This change is long-lasting. The world is set for a new Network and so Anand Agarwal of Sterlite Technologies asks: Is the Network ready for the next phase of mortality? Who does Latin America and the Caribbean partner with to answer this question? Mixed-reality spectacles are now a meshwork of different pieces of technology which were never intended to be connected but which are now stitched together using No-code Low-code platforms. Sewing them together puts companies ahead of the curve. Digital natives are already building parts of the NextGen Digital Network. The NextGen Digital Network combines four technological confluences: wired and wireless, software and hardware, interoperability and computational literacy, and open-source.

On ‘Alter Ego’, the artiste is in a bodysuit covered with sensors that trace body movements. Above the performer, Infrared Markers send feedback to a bank of fourteen cameras. Eight of the cameras use motion-tracking technologies. The markers and the cameras communicate with ‘Unreal Engine’, a video-game design software, to render the avatar in real time. ‘Silver Spoon’ designs the avatars in advance with creative involvement of the performers.

‘Lulu’, an augmented reality company, supports the stage-plotting. Avatar data — effects like eye colour, wardrobe, and special effects — motion-capture data, stage lighting data, and camera data, all converge in a nest of servers next to a micro stage nestled behind the actual stage. The human performer is actually in a booth behind a curtain. Every other performance is now so pre-pandemic and may have missed the portal for Digital Transformation (DT).

The Portulans Institute 2020 Network Readiness Index (NRI) and McKenzie coincide on a four clade typology for DT. Both champion: 1) the competitiveness of firms in global state-space and an economy that disparages waste; 2) the virtuous functioning of the economy and society under a constitution, a particular economic system, and a cadre of cultural and confessional ideals; 3) the everyday delivery of education, government services, justice as fairness, and health care and; 4) the regalian functions of a sovereign state in fiscal matters, soft laws, edicts, finance and security.

In every clade, services are migrating to the cloud at different velocities across the spectrum of income groups. Nevertheless, DT strategies have accelerated across all four layers regardless of income grouping. To prevent costly mistakes and strategic ambiguity, the Portulans Institute distinguishes ‘digital initiatives’ from ‘digital strategies’. Isolated initiatives often miss how entire sectors have been swept away and others meaningfully reshaped.

The acceleration impelled by the pandemic has induced a significant deepening of the ways in which humans view DT. Below the surface, there are continuous directed movements  that remain imperceptible: – 1) cryptocurrencies have disrupted monopolies of national currencies; 2) international conflicts have cyberwarfare episodes; 3) Digital competiveness has caused sectors of economies to migrate from traditional geographies; 4) Talent has become globally ‘liquid’ as cognitive capitalism quickens; 5) Talent now flows smoothly across borders and drifts along corridors creating value in hubs like Miami, Fortaleza in Brazil, Punta del Este in Uruguay, Las Toninas in Argentina and Praia Grande in Brazil; and 6) Value chains have migrated to new archetypes of wealth creation, and fresh frontiers.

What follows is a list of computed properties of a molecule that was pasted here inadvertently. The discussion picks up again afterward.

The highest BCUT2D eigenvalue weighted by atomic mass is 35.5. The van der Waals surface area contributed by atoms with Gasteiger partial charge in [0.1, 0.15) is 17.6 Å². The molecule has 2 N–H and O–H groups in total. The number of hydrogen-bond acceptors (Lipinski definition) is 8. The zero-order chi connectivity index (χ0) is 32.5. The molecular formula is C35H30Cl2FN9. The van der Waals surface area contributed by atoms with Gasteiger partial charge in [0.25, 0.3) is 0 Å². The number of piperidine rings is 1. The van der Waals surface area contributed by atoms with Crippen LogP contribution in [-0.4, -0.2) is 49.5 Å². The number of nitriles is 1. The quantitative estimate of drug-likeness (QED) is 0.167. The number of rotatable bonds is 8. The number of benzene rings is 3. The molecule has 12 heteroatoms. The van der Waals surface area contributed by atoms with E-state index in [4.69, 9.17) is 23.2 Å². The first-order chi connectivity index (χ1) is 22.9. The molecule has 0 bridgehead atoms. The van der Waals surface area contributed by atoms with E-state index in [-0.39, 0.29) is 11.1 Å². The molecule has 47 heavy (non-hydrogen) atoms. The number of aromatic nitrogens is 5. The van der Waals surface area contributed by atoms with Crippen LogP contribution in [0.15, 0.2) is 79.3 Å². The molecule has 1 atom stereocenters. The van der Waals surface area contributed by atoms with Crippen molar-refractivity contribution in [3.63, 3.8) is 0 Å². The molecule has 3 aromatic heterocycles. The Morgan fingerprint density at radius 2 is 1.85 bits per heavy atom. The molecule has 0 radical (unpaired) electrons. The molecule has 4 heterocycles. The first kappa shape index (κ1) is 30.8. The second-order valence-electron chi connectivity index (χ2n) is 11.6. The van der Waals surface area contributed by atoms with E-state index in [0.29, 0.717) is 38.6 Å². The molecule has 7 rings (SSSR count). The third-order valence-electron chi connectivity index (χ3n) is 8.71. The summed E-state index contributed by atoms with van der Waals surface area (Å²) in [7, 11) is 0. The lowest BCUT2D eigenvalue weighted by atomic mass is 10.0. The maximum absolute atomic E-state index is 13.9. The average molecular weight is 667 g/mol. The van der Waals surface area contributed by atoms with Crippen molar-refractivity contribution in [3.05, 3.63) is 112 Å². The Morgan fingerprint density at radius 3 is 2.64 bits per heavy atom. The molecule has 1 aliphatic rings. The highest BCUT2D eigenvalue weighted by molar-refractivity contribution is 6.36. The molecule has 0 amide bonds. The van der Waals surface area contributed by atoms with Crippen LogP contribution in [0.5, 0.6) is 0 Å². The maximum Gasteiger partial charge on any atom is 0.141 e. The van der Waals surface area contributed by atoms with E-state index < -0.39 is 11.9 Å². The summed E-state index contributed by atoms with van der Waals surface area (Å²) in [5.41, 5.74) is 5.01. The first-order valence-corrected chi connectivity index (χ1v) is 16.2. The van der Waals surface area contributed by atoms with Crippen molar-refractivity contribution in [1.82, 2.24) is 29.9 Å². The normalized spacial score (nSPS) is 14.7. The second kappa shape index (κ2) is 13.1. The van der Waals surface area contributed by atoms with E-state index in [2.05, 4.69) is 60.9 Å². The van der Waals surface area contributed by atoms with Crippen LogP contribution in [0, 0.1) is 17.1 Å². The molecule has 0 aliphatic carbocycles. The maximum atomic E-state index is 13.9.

Flux is now fixed. McKinsey and the Portulans Institute therefore ask: How can the core of a national economy be digitized? They have distilled four types of DT: 1) Business Process; 2) Business Model; 3) Domain; and 4) Cultural/Organisational. Shifts across these four levels are happening concurrently at provincial, national and international levels. Countries like Singapore embrace these fluctuations and have purposely set out to build a Smart Nation of endless possibilities, where no dream is wasted. Every idea is collected. Everyone is counted.

Economic growth now transcends coast-lines. Smart Nations are being built around: 1) Open Data and a culture of Experimentation; 2) Creating a hotbed or living laboratory of firms and thinkers to pilot porotypes; 3) Supporting a startup ecosystem of angel finance and futurists to converge and create iconic solutions; 4) Prioritizing data privacy and cyber security; 5) Nurturing Computational Intelligence; 5) Prioritizing digital inclusion; and 6) Cross-border collaboration of ‘next practices’.

The Portulans Institute 2020 NRI is a composite index built around four pillars: Technology (Access, Content, Future Technologies); 2) People (Individuals, Businesses, Governments); Governance (Trust, Regulation, Inclusion); and Impact (Economy, Quality of life, SDG Contribution). The People pillar focuses on how citizens, companies and governments use technology and how they leverage their digital talents to contribute to the Network Economy.

On the NRI, Brazil (59th) remains an economic powerhouse among Latin American and Caribbean countries just behind Uruguay (47), Chile (50th), and Costa Rica (54th). Brazil transcends Argentina (60th) and Mexico (63rd). Development in Brazil is coupled to ICT usage among its People (47th), especially in the way the Government (29th) uses ICT to engage citizens. Its weakest pillars are Technology and Impact (69th in both). The urgent issues facing Brazil in the Technology dimension are expanding Access (73rd) to ICTs and increasing the adoption of Future Technologies (85th). As for the ‘Impact of ICTs’, one area that needs urgent attention is the reduction of income inequality, which would help lift the Economy (69th) and the Quality of Life (80th) scores.